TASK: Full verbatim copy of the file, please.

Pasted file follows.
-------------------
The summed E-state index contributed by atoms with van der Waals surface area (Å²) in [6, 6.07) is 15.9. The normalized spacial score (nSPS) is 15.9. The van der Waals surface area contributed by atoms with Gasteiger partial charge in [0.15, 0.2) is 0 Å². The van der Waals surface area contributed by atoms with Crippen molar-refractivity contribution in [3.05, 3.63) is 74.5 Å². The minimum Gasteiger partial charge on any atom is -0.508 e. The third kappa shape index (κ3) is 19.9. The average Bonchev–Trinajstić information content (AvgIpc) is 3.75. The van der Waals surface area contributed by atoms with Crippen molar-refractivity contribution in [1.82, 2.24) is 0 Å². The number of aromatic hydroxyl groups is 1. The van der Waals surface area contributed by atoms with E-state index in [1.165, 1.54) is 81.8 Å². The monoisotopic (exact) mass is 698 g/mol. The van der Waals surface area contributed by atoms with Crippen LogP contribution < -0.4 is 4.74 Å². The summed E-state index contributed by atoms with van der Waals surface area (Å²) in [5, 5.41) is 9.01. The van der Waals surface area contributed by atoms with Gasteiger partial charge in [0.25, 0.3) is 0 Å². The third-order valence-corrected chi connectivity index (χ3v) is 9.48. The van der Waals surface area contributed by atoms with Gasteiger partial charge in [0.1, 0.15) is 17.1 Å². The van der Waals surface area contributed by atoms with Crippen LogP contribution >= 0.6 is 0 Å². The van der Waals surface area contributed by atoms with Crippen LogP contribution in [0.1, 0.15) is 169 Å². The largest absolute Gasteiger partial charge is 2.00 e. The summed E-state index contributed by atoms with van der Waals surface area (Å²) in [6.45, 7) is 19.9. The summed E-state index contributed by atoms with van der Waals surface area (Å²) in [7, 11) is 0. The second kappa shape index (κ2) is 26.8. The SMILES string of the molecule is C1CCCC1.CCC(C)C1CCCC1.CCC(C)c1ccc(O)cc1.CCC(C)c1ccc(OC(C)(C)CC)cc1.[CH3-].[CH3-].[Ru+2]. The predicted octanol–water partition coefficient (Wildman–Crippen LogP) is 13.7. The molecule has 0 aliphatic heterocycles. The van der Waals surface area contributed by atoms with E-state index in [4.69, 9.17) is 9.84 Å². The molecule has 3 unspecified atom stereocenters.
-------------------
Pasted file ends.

The summed E-state index contributed by atoms with van der Waals surface area (Å²) in [6, 6.07) is 15.9. The normalized spacial score (nSPS) is 15.9. The van der Waals surface area contributed by atoms with Gasteiger partial charge in [0.15, 0.2) is 0 Å². The van der Waals surface area contributed by atoms with Crippen molar-refractivity contribution in [3.05, 3.63) is 74.5 Å². The minimum Gasteiger partial charge on any atom is -0.508 e. The third kappa shape index (κ3) is 19.9. The average Bonchev–Trinajstić information content (AvgIpc) is 3.75. The van der Waals surface area contributed by atoms with Crippen molar-refractivity contribution in [1.82, 2.24) is 0 Å². The number of aromatic hydroxyl groups is 1. The van der Waals surface area contributed by atoms with E-state index in [1.165, 1.54) is 81.8 Å². The monoisotopic (exact) mass is 698 g/mol. The van der Waals surface area contributed by atoms with Crippen LogP contribution < -0.4 is 4.74 Å². The summed E-state index contributed by atoms with van der Waals surface area (Å²) in [5, 5.41) is 9.01. The van der Waals surface area contributed by atoms with Gasteiger partial charge in [0.25, 0.3) is 0 Å². The third-order valence-corrected chi connectivity index (χ3v) is 9.48. The van der Waals surface area contributed by atoms with Gasteiger partial charge in [0.1, 0.15) is 17.1 Å². The van der Waals surface area contributed by atoms with Crippen LogP contribution >= 0.6 is 0 Å². The van der Waals surface area contributed by atoms with Crippen LogP contribution in [0.1, 0.15) is 169 Å². The largest absolute Gasteiger partial charge is 2.00 e. The summed E-state index contributed by atoms with van der Waals surface area (Å²) in [6.45, 7) is 19.9. The summed E-state index contributed by atoms with van der Waals surface area (Å²) in [7, 11) is 0. The second kappa shape index (κ2) is 26.8. The SMILES string of the molecule is C1CCCC1.CCC(C)C1CCCC1.CCC(C)c1ccc(O)cc1.CCC(C)c1ccc(OC(C)(C)CC)cc1.[CH3-].[CH3-].[Ru+2]. The predicted octanol–water partition coefficient (Wildman–Crippen LogP) is 13.7. The molecule has 0 aliphatic heterocycles. The van der Waals surface area contributed by atoms with E-state index in [4.69, 9.17) is 9.84 Å². The molecule has 3 unspecified atom stereocenters.